Just to point out something of the subtle use patterns of the living space revealed while stripping back successive layers, look in the darkened corner opposite the side lit by a window. Half-way down on the plastered section of wall behind the battens which support the linnen groundwork of the wall paper, obscured somewhat by the shadow cast by the hanging lamp, there is an unwhitewashed part. It’s because there once was a cabinet standing there and rather than move it to paint behind there the whitewash stops at the cabinets edge, the wall behind left bare. Smart eh, but not only that it maybe can shed some light on a way of thinking that could be described as, less is more.

After taking away some damaged hardboard ceiling there were mant nail holes to fill.
After taking away some damaged hardboard ceiling and exposing planks there were still all those nail holes to fill and sand.

Ceiling getting exposed, repaired, and sanded, the wall of the bedstead gets a treatment so similar to that, going down, (or back), past the wall paper, past the yellow, maroon, to the pink, yes I think that will be it, getting that pink back on top, being the oldest and therefore the best.OLYMPUS DIGITAL CAMERA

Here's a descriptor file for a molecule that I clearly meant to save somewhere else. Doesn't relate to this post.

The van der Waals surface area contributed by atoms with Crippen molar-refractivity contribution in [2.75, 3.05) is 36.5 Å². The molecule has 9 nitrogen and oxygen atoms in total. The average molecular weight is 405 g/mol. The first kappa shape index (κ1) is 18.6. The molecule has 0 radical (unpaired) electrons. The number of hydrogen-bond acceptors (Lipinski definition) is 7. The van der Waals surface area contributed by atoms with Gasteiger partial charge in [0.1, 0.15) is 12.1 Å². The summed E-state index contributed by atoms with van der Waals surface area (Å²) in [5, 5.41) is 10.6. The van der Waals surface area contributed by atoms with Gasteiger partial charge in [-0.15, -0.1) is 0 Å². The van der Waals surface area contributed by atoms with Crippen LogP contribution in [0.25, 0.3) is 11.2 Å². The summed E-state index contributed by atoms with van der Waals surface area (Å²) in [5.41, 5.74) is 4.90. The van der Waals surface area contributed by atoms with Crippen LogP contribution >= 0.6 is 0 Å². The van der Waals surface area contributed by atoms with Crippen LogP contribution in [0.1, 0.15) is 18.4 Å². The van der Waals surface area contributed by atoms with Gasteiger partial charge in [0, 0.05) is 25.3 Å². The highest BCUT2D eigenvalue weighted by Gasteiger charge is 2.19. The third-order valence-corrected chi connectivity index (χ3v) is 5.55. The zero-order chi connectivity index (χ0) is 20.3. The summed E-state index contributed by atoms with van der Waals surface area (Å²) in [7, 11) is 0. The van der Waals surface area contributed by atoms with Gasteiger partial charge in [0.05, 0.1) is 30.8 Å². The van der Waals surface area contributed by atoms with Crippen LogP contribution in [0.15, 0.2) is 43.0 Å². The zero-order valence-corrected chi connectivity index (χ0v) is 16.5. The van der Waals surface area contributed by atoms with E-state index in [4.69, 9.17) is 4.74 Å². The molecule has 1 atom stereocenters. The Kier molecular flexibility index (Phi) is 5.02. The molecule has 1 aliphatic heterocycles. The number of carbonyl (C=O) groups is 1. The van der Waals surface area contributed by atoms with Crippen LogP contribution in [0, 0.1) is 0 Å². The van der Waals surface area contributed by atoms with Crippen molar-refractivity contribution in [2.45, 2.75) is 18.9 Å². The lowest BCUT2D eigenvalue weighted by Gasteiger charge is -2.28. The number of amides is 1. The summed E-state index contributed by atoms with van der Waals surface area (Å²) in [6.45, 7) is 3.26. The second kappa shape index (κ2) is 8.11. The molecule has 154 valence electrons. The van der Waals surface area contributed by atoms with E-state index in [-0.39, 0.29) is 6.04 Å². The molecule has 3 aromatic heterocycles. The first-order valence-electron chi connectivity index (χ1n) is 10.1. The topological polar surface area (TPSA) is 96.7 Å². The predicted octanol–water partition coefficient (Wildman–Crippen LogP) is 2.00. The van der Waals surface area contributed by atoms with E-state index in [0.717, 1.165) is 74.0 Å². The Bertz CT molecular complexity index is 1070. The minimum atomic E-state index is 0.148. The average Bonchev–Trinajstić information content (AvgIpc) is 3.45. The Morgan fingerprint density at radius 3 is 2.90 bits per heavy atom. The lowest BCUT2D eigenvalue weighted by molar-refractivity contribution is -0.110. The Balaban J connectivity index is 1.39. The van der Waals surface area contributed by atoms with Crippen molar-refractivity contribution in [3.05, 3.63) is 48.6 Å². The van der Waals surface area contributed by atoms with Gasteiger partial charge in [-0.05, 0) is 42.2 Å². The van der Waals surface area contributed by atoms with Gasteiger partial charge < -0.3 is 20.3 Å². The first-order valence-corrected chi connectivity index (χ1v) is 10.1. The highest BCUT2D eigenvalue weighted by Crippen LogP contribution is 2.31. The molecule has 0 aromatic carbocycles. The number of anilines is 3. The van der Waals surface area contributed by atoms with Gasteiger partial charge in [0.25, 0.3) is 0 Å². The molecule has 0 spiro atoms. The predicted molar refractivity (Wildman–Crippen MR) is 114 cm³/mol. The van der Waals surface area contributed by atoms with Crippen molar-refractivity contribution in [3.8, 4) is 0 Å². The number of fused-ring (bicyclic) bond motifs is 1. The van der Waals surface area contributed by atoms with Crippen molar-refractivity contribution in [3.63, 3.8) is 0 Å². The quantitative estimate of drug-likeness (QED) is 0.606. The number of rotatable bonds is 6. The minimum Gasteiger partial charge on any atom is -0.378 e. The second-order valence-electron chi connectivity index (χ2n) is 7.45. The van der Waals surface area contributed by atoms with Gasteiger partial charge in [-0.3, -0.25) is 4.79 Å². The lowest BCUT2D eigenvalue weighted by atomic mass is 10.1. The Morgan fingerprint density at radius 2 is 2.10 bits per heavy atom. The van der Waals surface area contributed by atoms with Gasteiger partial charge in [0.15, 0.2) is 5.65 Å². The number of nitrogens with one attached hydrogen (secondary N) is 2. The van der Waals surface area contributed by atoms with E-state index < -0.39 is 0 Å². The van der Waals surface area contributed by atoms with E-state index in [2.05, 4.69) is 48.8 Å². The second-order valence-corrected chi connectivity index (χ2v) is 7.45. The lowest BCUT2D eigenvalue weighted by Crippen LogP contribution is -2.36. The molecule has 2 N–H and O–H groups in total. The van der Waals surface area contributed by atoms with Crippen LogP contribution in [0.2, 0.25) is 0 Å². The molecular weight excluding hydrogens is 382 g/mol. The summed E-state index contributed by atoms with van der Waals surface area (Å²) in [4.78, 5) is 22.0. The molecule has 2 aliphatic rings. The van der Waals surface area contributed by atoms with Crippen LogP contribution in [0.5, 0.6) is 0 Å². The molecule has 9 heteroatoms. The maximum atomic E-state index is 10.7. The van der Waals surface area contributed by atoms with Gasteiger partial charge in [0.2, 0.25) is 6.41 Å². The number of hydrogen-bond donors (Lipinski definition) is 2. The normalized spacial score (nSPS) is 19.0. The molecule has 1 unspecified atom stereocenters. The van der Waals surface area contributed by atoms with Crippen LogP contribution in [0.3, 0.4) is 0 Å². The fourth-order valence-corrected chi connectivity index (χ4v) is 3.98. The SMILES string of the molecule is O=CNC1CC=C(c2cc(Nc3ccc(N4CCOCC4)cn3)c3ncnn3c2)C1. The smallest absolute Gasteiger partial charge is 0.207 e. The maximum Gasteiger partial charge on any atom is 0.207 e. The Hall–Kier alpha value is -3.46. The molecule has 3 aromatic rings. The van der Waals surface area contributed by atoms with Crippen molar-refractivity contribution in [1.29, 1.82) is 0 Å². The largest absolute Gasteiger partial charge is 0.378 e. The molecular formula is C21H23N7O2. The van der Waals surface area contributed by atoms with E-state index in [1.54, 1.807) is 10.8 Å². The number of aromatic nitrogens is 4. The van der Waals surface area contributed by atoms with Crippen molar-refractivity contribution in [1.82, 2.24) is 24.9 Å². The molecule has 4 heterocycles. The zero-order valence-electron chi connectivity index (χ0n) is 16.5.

It’s clear by now that I took the mouldings away, even though they were original, still they have always struck me as an alien force and indeed looking into it I find most old bedsteads were conceived not as walls with openings containing a sleeping arrangement but as flat surfaces, a continuous entirety, unbroken. So again, I break with the original and in doing it knowingly commit restoration blasphemy. Not stopping there, I think those doorknobs will have to go too.

An overly decorative and ostentatious knob of Rio rosewood with ivory beads.

The wall’s not getting left plain though. I like to break up all that verticality with a single profiled plank running above the doors the entire width of the wall but that will have to be done up special out in the workshop.







  1. Hi Hans,

    Here in The Netherlands you will see both with maybe the full length doors more common and I can’t say why, could have to do with the cellar configuration below the sleeping space. Often access to the cellar is from under the bed if it is an un-deep cellar so that lower part has to open but just as often that access is from a side wall, (like it is here where we go to the cellar from the hall), or from the wall opposite the bed access. The wall here has three openings or doors and is typical. The middle door a walk-in closet with a small staircase to get in to the elevated floor. That’s why in any case this door is full length and maybe the rest made so for the sake of uniformity or just for simplicity of construction.

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